While attribution models, KPIs, and contribution to customer acquisition will vary across companies, creating alignment on those key objectives within an organization surfaced as a top priority for many of the brands represented at Crawl2Convert; alignment that relies heavily on the relationships forged between colleagues and teams.
More than any other marketing discipline, SEO requires cross-functional collaboration, buy-in, and shared resources. In fact, while a channel such as paid media or email are almost always a marketing function that can execute from start to finish fairly independently, it’s certainly grayer with SEO. It’s not uncommon for SEOs to be part of marketing organizations, or to sit within product teams; for technical SEO and content SEOs to be part of separate teams, or if they are lucky, for SEOs to have dedicated engineers and analysts. This not only adds to the breadth and complexity of an SEO’s role, but also underlines the need for clear means of communication, iterative processes, and ongoing collaboration.
Renee Girard from Crate and Barrel, who joined a panel on “Advocating for SEO” and is part of the product management team within the e-commerce group, articulated the value of having a voice among development teams. “I’m living the dream. We are an agile shop which means SEO gets treated as an agile product.” She continued, “Something really special is that I get my own dedicated scrum team and we aim for a goal of about 20% of all tickets dedicated to SEO, per sprint… Outside of scrum, SEO is a shared consultancy across the organization and for other scrum teams.”
During that same discussion, Daniel Marks from SeatGeek, reminded us of the value of humility and trust. When demonstrating ROI to get investment from leadership, he noted “it’s really important to be humble and honest about the limitations. If you’re constantly going to leadership with a super confident and super ambitious ROI, you’re going to quickly burn that trust.”
Cross-departmental alignment not only helps to see technical requests through to development, but also impacts how all of the teams and channels influencing and managing the customer journey remain in sync.
Angelina Fadool, who sits within a performance marketing group at Atlassian, partners with her paid media and email counterparts to create shared goals and projects, and while the ultimate goal is to align on acquisition objectives, they “started out with awareness… And then year two is when we transition to an acquisition model.”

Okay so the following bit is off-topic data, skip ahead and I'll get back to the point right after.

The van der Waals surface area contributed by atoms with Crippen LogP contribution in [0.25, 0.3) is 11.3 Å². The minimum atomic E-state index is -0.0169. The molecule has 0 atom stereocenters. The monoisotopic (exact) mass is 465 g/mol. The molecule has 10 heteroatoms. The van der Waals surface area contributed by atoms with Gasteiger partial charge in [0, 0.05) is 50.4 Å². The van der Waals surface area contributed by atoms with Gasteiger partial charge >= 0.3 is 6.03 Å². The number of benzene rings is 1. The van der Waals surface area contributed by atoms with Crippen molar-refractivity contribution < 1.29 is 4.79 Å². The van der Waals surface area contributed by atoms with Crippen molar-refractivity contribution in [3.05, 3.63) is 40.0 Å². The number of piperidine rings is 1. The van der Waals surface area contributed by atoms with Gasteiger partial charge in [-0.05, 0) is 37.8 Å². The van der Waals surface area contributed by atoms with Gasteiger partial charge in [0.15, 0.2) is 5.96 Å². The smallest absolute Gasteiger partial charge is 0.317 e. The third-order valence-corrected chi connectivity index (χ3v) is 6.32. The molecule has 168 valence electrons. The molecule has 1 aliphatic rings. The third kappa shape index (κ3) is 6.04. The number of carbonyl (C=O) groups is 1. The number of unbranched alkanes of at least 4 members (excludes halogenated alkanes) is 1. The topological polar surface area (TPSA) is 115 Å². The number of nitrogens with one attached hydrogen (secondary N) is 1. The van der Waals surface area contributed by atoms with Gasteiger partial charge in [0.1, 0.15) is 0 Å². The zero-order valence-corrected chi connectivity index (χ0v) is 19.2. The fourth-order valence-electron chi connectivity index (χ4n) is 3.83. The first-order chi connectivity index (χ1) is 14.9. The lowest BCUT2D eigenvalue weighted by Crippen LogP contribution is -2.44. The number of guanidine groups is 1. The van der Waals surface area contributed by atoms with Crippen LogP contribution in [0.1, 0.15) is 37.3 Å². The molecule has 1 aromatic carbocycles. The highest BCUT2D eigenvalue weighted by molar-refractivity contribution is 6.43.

To many, SEO can be a foreign language and it presents a lot of nuance and complexity, so often education is also an important piece of reaching shared goals and maintaining those strong relationships.
During “Organic Search & Performance Marketing,” Rasida Begun from Browns Fashion, Alexis Krasinski from Host Gator, and Dan Patmore from Sainsbury’s / Argos, emphasized the value of education in helping stakeholders within an organization better understand the impact of SEO.
Patmore said, “things like canonicals are a bit abstract… bring it to life, make it about the customer, make it about what the experience means for a user,” while Begun agreed that offering a basic understanding of SEO can really help move projects forward. “Once you start to simplify the language, people start to relate more and ask more questions.” She continued, “we can all agree, no one likes to not know how something works and approaching that can be quite daunting, especially if you’re quite senior. Education is so key in driving that forward.”
When scaling SEO across a large, global enterprise, education becomes even more essential. During “SEO @ Scale,” Esteve Castells, Global SEO Manager at Adevinta, shared his experience building a company-wide community-focused program centered around global SEO initiatives. By leveraging Slack, live streams, and regular calls, he’s been able to educate and inform thousands of employees across 16 countries.
Sometimes education takes the form of lessons learned following an SEO disaster, as discussed during “Mitigating Risk & Avoiding SEO Disasters,” dubbed “SEO Group Therapy” by Frank Vitovitch, the session’s moderator.
Kunal Dhawan from TES, Dana Tan from Under Armour, and Aleksander Yershov from Radisson shared some of their biggest SEO mishaps and how that fueled education internally, but Dana’s #1 lesson learned, which bears repeating, remains: “No one but an SEO should be touching your robots.txt file.”
Needless to say, one blog post won’t sum up all of the great learnings and insights that were shared among our esteemed speakers and attendees, but it’s crystal clear that we are witnessing the sea change toward the overdue recognition of organic search as a quantifiable, cost-effective performance marketing channel. Botify is dedicated to helping you elevate the impact of SEO within your organizations, providing you with revenue- or conversion-driven metrics in the platform, so that you can eventually skip the back-of-the-napkin math and earn that well-deserved seat at the table.